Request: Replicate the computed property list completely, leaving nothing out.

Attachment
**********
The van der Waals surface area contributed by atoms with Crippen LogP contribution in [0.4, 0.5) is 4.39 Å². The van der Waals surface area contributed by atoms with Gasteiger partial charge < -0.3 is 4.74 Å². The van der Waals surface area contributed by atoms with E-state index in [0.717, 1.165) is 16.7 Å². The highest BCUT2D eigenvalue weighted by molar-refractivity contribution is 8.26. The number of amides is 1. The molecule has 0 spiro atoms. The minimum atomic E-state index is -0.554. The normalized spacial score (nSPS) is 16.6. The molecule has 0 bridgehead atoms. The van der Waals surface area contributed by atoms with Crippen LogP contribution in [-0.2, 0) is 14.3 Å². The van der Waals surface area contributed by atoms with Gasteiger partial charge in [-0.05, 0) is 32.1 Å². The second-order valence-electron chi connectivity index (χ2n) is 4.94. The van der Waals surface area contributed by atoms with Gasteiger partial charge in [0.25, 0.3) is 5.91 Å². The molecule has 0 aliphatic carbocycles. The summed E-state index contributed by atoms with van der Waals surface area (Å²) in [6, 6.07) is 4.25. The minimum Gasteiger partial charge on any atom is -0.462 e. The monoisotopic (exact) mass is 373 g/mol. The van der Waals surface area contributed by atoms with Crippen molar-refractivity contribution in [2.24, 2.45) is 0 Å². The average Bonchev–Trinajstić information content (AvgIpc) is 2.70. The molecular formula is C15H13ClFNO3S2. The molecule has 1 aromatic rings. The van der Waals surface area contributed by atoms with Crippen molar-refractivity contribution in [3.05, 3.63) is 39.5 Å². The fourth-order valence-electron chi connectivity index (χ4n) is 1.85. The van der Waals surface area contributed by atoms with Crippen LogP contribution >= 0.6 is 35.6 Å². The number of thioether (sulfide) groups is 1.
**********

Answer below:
The van der Waals surface area contributed by atoms with Crippen LogP contribution in [0.4, 0.5) is 4.39 Å². The van der Waals surface area contributed by atoms with Gasteiger partial charge < -0.3 is 4.74 Å². The van der Waals surface area contributed by atoms with E-state index in [0.717, 1.165) is 16.7 Å². The highest BCUT2D eigenvalue weighted by molar-refractivity contribution is 8.26. The number of amides is 1. The molecule has 0 spiro atoms. The minimum atomic E-state index is -0.554. The normalized spacial score (nSPS) is 16.6. The molecule has 0 bridgehead atoms. The van der Waals surface area contributed by atoms with Crippen LogP contribution in [-0.2, 0) is 14.3 Å². The van der Waals surface area contributed by atoms with Gasteiger partial charge in [-0.05, 0) is 32.1 Å². The second-order valence-electron chi connectivity index (χ2n) is 4.94. The van der Waals surface area contributed by atoms with Gasteiger partial charge in [0.25, 0.3) is 5.91 Å². The molecule has 0 aliphatic carbocycles. The summed E-state index contributed by atoms with van der Waals surface area (Å²) in [6, 6.07) is 4.25. The minimum Gasteiger partial charge on any atom is -0.462 e. The monoisotopic (exact) mass is 373 g/mol. The van der Waals surface area contributed by atoms with Crippen molar-refractivity contribution in [2.24, 2.45) is 0 Å². The average Bonchev–Trinajstić information content (AvgIpc) is 2.70. The molecular formula is C15H13ClFNO3S2. The molecule has 1 aromatic rings. The van der Waals surface area contributed by atoms with Crippen molar-refractivity contribution in [3.05, 3.63) is 39.5 Å². The fourth-order valence-electron chi connectivity index (χ4n) is 1.85. The van der Waals surface area contributed by atoms with Crippen LogP contribution >= 0.6 is 35.6 Å². The number of thioether (sulfide) groups is 1.